Pacific Coast Bike Tour Day 19

We originally planned to camp at Manchester State Park, but upon arrival, we learned that they had no potable water and no showers. Desperately needing a shower, we opted for our favorite KKKKOA chain. I annoyed the kids and Tim for the rest of the evening emphasizing my K’s as we cooked dinner in the KKKKKamper KKKitchen and listened to bad KKKKKaroke entertainment from other KKKKKampers. During the night we heard doves cooing above our tent and woke in the morning to a tent covered in dove KKKKKrap. That was the icing on the KKKKKake. We cleaned it off as best we could and quickly packed up and pedaled out of there.

Pacific Coast Bike Tour Day 20
Our “neighbors” at the KOA had an amazing amount of stuff including numerous dogs and cats in a fenced off pen and a full size gas BBQ!

Miles: 45.6 miles
Climbing: 4279 ft of climbing
Route: Hwy 1
High: Beautiful ride through Mendocino Coast
Low: Manchester KOA
Sleep: Manchester KOA

Day 20: Manchester to Bodega Bay

We spent another day pedaling the Mendocino and Sonoma Coasts. Sonoma Coast is amazingly beautiful: rugged, sparsely populated, and beautiful vistas with perfect weather for bike touring. We pedaled up more climbs and descents and honed our tucking and pedaling skills.

Pacific Coast Bike Tour Day 20

We enjoyed the ocean views all day.


We ran into “The Surfboard Dudes” after lunch and rode with them for a while. They looked like they were suffering quite a bit towing surfboards up those climbs.
The surfboard crew

We also encountered lots of cows grazing behind fences and where there were no fences, cows sometimes wandered in the road. The boy loved it, we talked about cows for hours.

Pacific Coast Bike Tour Day 20

We ended up naming this big climb “Cow Hill”, and when we reached the summit, the boy wanted his photo taken with one of his bovine friends.

Pacific Coast Bike Tour Day 20

The distinctive architecture along the Sonoma Coast made the ride interesting too. We looked forward to spotting cool houses in the hills.

Pacific Coast Bike Tour Day 20

After 71 miles of climbing and sun, we were beat. We arrived at the campground at dusk and decided to take a rest day in Bodega Bay the following day.

Pacific Coast Bike Tour Day 20

Miles: 71.6 miles
Climbing: 6870 ft of climbing
Route: Hwy 1
High: Cow hill! Cows owned the roads, not the cars
Low: Nasty food at a convenience store 10 miles from Bodega Bay
Sleep: Bodega Dunes State Park

Day 21: Rest Day in Bodega Bay

Not much to report on our rest day, other than actual rest. And reading, and eating. After our experience in Gold Beach, I couldn’t convince anyone to go to the beach with me, so we just stayed in our sandy campsite.

Bodega Dunes campground is low-key. The hiker biker campsite is pretty big and easily swallowed up the five groups who wandered in throughout the day. This campground also has free showers. Bonus for stinky bike tourists!

Pacific Coast Bike Tour Day 20

Later in the afternoon the “Tandem Family” showed up in the campground. We were so happy to see them. All eight of us went into town for dinner that evening for some fish and chips.

Pacific Coast Bike Tour Day 20

Miles: 5 or so
Climbing: minimal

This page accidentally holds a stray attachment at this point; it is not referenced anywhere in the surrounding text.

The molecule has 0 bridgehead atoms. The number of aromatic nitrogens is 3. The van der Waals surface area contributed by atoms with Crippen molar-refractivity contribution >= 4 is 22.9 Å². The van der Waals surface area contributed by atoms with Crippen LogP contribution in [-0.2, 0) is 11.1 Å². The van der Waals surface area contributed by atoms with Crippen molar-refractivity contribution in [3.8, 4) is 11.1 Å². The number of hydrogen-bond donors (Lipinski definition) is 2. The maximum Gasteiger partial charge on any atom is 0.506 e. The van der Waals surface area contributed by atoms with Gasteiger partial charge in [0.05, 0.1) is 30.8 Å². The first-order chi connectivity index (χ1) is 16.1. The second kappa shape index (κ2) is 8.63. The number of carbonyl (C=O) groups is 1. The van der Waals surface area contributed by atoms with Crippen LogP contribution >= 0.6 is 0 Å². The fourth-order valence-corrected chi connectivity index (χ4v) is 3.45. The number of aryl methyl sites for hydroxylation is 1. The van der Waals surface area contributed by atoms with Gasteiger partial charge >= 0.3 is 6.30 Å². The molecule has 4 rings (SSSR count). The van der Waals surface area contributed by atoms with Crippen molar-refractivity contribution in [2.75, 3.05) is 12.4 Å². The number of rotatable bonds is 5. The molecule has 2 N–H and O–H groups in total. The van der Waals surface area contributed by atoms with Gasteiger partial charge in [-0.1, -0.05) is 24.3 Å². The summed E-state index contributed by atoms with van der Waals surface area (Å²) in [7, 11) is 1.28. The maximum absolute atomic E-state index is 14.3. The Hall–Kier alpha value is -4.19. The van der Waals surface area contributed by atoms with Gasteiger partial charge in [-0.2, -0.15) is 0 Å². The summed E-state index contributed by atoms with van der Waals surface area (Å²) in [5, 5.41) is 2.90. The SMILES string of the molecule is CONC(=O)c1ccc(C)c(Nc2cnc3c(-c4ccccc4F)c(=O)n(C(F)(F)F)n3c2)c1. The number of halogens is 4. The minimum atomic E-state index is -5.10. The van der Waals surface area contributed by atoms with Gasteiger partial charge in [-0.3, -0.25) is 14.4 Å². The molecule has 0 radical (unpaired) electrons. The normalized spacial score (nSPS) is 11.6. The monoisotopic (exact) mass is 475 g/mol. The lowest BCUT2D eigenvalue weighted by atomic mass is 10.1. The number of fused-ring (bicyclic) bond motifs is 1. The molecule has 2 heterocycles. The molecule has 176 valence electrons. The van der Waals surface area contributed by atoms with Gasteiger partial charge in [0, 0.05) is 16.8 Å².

Route: back roads into town
High: Rest and seeing the “Tandem Family” again!
Low: Can’t think of one
Sleep: Bodega Dunes Campground

Day 22: Bodega Bay to San Rafael

The last day of riding, we’re almost to San Francisco. This day was all about food and pedaling. We stopped to stuff our faces with delicious lunch at the Valley Ford Market. A perfect place to get eat lunch, the store was incredible. As we were getting ready to start pedaling again “The Tandem Family” showed up! We chatted a bit and we were off. This was the last we’d see of them on the trip. We were ending our trip in San Francisco and they were continuing on to San Luis Obisbo, South of Big Sur. We’d catch up with them in Seattle when we all returned.

Pacific Coast Bike Tour Day 22

Tim had heard of  Hog Island Oyster Farm from his sister who is a water quality specialist and food scientist at the University of Washington. Naturally he wanted to stop in and eat some oysters. I was being a grumple pants and really didn’t want to stop, I was anxious to keep pedaling and ensure we arrived in San Rafael by sunset. But I’m so glad we stayed, what a beautiful setting. I wished we could have spent more time eating oysters (and sampling wine) on the beautiful patio. Another time, no wine for us if we want to make it to San Rafael by sunset!

Pacific Coast Bike Tour Day 22

When we pulled up, we saw some familiar bikes and noticed “The Cookbook Couple” sharing oysters in the sun too!

Pacific Coast Bike Tour Day 22

Tim and our daughter shared a dozen oysters.

Pacific Coast Bike Tour Day 22

With bellies full of oysters, we got back on the bikes and continued to ride South.

Pacific Coast Bike Tour Day 22

My good friend, Steph, whom I’ve known since first grade drove out to Lagunitas on the outskirts of Marin to greet us as we emerged from our ride through Samuel P Taylor State Park.  We were so happy ( and a bit emotional) to see them and share our excitement of finishing the tour. Steph dropped her husband, Jim, with his bike and he escorted us through Marin to their house in San Rafael. Along the way, we met several people on bikes who rode with us a few blocks at a time and quizzed us about our tour. Friendly bike people in Marin!

Pacific Coast Bike Tour Day 22

The ride into San Rafael was beautiful!


Miles: 55.6 miles
Climbing: 3937 ft of climbing
High: Hog Island Oysters
Low: mom spent some time in the grumpy seat
Sleep: Friends house in San Rafael

 – Anne